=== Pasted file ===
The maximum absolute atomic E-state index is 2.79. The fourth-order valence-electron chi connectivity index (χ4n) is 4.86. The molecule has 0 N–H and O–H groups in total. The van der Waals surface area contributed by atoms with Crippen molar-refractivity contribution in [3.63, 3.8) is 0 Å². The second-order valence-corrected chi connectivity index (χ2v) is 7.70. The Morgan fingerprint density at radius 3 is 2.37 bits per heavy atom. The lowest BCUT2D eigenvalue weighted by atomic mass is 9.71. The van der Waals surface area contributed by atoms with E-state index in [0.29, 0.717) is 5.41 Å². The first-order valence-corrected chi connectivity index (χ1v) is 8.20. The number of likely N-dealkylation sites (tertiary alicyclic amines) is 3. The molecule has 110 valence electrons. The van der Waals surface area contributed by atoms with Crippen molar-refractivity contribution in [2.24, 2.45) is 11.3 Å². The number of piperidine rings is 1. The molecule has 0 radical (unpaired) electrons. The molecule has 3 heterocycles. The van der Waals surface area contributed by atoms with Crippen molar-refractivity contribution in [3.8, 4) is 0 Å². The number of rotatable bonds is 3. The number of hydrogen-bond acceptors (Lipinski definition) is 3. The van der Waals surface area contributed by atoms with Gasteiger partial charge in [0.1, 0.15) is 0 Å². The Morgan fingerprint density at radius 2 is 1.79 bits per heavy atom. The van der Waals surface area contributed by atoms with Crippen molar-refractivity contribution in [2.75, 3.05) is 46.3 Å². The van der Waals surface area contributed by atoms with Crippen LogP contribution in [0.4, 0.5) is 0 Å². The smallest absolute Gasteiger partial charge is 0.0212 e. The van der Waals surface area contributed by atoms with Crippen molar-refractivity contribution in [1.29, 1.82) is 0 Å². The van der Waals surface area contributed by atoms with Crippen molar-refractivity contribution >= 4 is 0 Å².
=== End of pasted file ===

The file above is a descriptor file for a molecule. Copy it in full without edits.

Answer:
The maximum absolute atomic E-state index is 2.79. The fourth-order valence-electron chi connectivity index (χ4n) is 4.86. The molecule has 0 N–H and O–H groups in total. The van der Waals surface area contributed by atoms with Crippen molar-refractivity contribution in [3.63, 3.8) is 0 Å². The second-order valence-corrected chi connectivity index (χ2v) is 7.70. The Morgan fingerprint density at radius 3 is 2.37 bits per heavy atom. The lowest BCUT2D eigenvalue weighted by atomic mass is 9.71. The van der Waals surface area contributed by atoms with E-state index in [0.29, 0.717) is 5.41 Å². The first-order valence-corrected chi connectivity index (χ1v) is 8.20. The number of likely N-dealkylation sites (tertiary alicyclic amines) is 3. The molecule has 110 valence electrons. The van der Waals surface area contributed by atoms with Crippen molar-refractivity contribution in [2.24, 2.45) is 11.3 Å². The number of piperidine rings is 1. The molecule has 0 radical (unpaired) electrons. The molecule has 3 heterocycles. The van der Waals surface area contributed by atoms with Crippen molar-refractivity contribution in [3.8, 4) is 0 Å². The number of rotatable bonds is 3. The number of hydrogen-bond acceptors (Lipinski definition) is 3. The van der Waals surface area contributed by atoms with Gasteiger partial charge in [0.1, 0.15) is 0 Å². The Morgan fingerprint density at radius 2 is 1.79 bits per heavy atom. The van der Waals surface area contributed by atoms with Crippen molar-refractivity contribution in [2.75, 3.05) is 46.3 Å². The van der Waals surface area contributed by atoms with Crippen LogP contribution in [0.4, 0.5) is 0 Å². The smallest absolute Gasteiger partial charge is 0.0212 e. The van der Waals surface area contributed by atoms with Crippen molar-refractivity contribution in [1.29, 1.82) is 0 Å². The van der Waals surface area contributed by atoms with Crippen molar-refractivity contribution >= 4 is 0 Å².